## 3. Some variants and generalizations

In [6] Hoggatt and Alexanderson give an interesting algorithm relating to the multinomial coefficients. We again take an anchor

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 n
 k1
 k2
 ...
 km
ö
÷
ø

and consider its nearest neighbours. Precisely we have, at level (n+1), the multinomial coefficients

æ
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 n+1
 k1+1
 k2
 ...
 km
ö
÷
ø
æ
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è
 n+1
 k1
 k2+1
 ...
 km
ö
÷
ø
æ
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 n+1
 k1
 k2
 ...
 km+1
ö
÷
ø
;

at level n we have the m(m-1) multinomial coefficients

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 n
 k1
 k2
 ...
 ki-1
 ki+e
 ...
 kj-e
 ...
 km
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÷
ø
,     1 £ i < j£ m,     e = ±1;

and at level (n-1) we have the m multinomial coefficients

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 n-1
 k1-1
 k2
 ...
 km
ö
÷
ø
æ
ç
è
 n-1
 k1
 k2-1
 ...
 km
ö
÷
ø
æ
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è
 n-1
 k1
 k2
 ...
 km-1
ö
÷
ø
.

These m(m+1) coefficients, as they prove, may then be partitioned into m sets, each containing (m+1) coefficients, in such a way that the product of the coefficients in each set is a given number N, namely

N (n-1)!(n!)m-1(n+1)!
 Õ (ki-1)!( Õ ki!)m-1 Õ (ki+1)!
,       (3.1)

which is thereby seen to be an integer. The method of partitioning is not claimed to be unique. This theorem may, in the case m=2, be regarded as a restatement of the Star of David Theorem, in the case a1=1, a2=-1; notice that we may certainly allow negative integers among the ai in the Star of David Theorem, so long as kj+ai remains positive. However, for m³3, the Hoggatt-Alexanderson Theorem diverges from what we have called the Hyperstar of David Theorem.

On the other hand we may generalize the Hoggatt-Alexanderson Theorem in the following direction. We regard the theorem we have described as the case (1,-1) of the following theorem.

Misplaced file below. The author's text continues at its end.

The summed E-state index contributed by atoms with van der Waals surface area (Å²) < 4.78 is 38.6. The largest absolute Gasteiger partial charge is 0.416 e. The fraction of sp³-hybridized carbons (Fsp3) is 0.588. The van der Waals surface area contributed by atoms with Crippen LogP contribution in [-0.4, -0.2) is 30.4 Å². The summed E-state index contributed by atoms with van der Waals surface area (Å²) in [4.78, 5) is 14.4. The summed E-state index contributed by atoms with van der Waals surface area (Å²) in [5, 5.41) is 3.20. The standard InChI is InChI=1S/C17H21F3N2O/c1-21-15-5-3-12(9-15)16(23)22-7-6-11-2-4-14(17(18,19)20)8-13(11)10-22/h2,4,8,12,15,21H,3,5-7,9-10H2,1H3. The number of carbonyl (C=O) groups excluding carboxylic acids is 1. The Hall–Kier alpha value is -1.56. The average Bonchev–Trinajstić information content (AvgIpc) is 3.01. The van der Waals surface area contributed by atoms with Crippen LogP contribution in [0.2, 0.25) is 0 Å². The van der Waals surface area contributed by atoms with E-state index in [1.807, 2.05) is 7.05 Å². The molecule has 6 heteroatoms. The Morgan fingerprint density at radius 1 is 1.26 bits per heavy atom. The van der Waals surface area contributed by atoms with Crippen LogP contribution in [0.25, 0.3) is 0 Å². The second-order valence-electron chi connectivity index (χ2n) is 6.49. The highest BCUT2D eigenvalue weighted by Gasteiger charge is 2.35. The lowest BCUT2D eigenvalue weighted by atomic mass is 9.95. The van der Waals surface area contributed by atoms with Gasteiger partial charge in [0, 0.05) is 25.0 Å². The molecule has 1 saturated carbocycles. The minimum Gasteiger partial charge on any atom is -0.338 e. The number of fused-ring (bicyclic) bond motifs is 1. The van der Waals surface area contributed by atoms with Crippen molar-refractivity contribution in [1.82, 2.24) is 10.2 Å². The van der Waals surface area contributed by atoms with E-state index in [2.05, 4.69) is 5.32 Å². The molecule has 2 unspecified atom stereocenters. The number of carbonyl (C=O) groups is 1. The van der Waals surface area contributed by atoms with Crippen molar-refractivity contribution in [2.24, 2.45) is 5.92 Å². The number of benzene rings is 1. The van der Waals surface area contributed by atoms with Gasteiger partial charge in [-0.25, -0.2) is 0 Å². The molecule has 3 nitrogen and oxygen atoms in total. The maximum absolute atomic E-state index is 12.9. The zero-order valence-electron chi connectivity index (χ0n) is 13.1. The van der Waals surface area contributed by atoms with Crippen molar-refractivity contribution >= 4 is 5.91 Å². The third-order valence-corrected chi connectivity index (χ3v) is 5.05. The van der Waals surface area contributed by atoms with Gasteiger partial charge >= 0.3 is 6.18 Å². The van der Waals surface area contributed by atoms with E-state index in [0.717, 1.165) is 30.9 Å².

Theorem 3.1 Given the multinomial anchor

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 n
 k1
 k2
 ...
 km
ö
÷
ø
we define its set of (p,q)-satellites to consist

at level (n+p) of the m coefficients
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 n+p
 k1+p
 k2
 ...
 km
ö
÷
ø
æ
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è
 n+p
 k1
 k2+p
 ...
 km
ö
÷
ø
æ
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è
 n+p
 k1
 k2
 ...
 km+p
ö
÷
ø

at level (n+q) of the m coefficients

æ
ç
è
 n+q
 k1+q
 k2
 ...
 km
ö
÷
ø
æ
ç
è
 n+q
 k1
 k2+q
 ...
 km
ö
÷
ø
æ
ç
è
 n+q
 k1
 k2
 ...
 km+q
ö
÷
ø

and at level (n+p+q) of the m(m-1) coefficients

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ç
è
 n+p+q
 k1
 k2
 ...
 ki-1
 ki+e
 ki+1
 ...
 kj-1
 kj+h
 kj+1
 ...
 km
ö
÷
ø
,     1 £i < j £ m
(e, h) = (p,q)    or     (q,p).

Then these m(m+1) coefficients may be partitioned into m sets, each containing (m+1) coefficients, in such a way that the product of the coefficients in each set is the number N(p,q) given by

N(p,q) =  (n+p)!(n+q)!((n+p+q)!)m-1
 Õ (ki+p)! Õ (ki+q)! ( Õ ki!)m-1
,       (3.2)

Corollary 3.2 The number N(p,q) is an integer.

For N(p,q) is a rational number whose mth power is an integer.

Note that p, q may take any integer values such that the factorial functions in (3.2) are applied to non-negative integers.

Of course the partitioning function is exactly that used in [6]; theirs is the hard work!

We may, just as for binomial coefficients, generalize the content of Section 1 substantially beyond the domain of multinomial coefficients. Indeed, in Section 1, all we require of the basic function of n, k1, k2,...,km is that it be a separable function; thus we may replace the multinomial coefficient by a function

 F(n,k1,k2,...,km) = f(n)f1(k1)...fm(km)
,       (3.3)

An example of such a separable function is the q-analogue of the multinomial coefficient. This is the Gaussian polynomial (see [7]), obtainable from the multinomial coefficient

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 n
 k1
 k2
 ...
 km
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ø
by replacing each occurrence of r! by
 (qr-1)(qr-1-1)...(q-1) (q-1)r
of course, 0!q is just 1. The Gaussian polynomial
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 n
 k1
 k2
 ...
 km
ö
÷
ø

q

may be regarded as the coefficient of a1k1a2k2...amkm in the expansion of (a1+a2+...+am)n in the algebra over R generated by (a1,a2,...,am; q) subject to ajai=qaiaj, i<j, qai=aiq. Notice that, in this generalization of the material of Section 1, it is not necessary that the functions f1, f2,...,fm be the same; however, if F in (3.3) is (as in the special case of the multinomial coefficients and in the example of the Gaussian polynomials) invariant under the action of the symmetric group Sm, then the functions f1, f2,...,fm may be chosen to be the same, given that F is separable.

The material of Section 2 makes it obvious how we would extend the definition of F, given by (3.3) to the domain of arbitrary integers n, k1, k2,...,km. The formula (2.5) is easily generalized by replacing the multinomial coefficient by F; indeed, the generalization does not even require that F be separable. However, one has to be careful in assigning a value to F in the regions in which the multinomial coefficient takes the value 0; this problem was first encountered in extending the harmonic triangle in [4]. We do not want to put any stress on this technical point here, since it is in the regions where formula (2.5) holds that the real interest lies.

Finally, we may obviously generalize Theorem 3.1, provided that we insist in (3.3) that F be invariant under the action of Sm. We leave the details to the reader.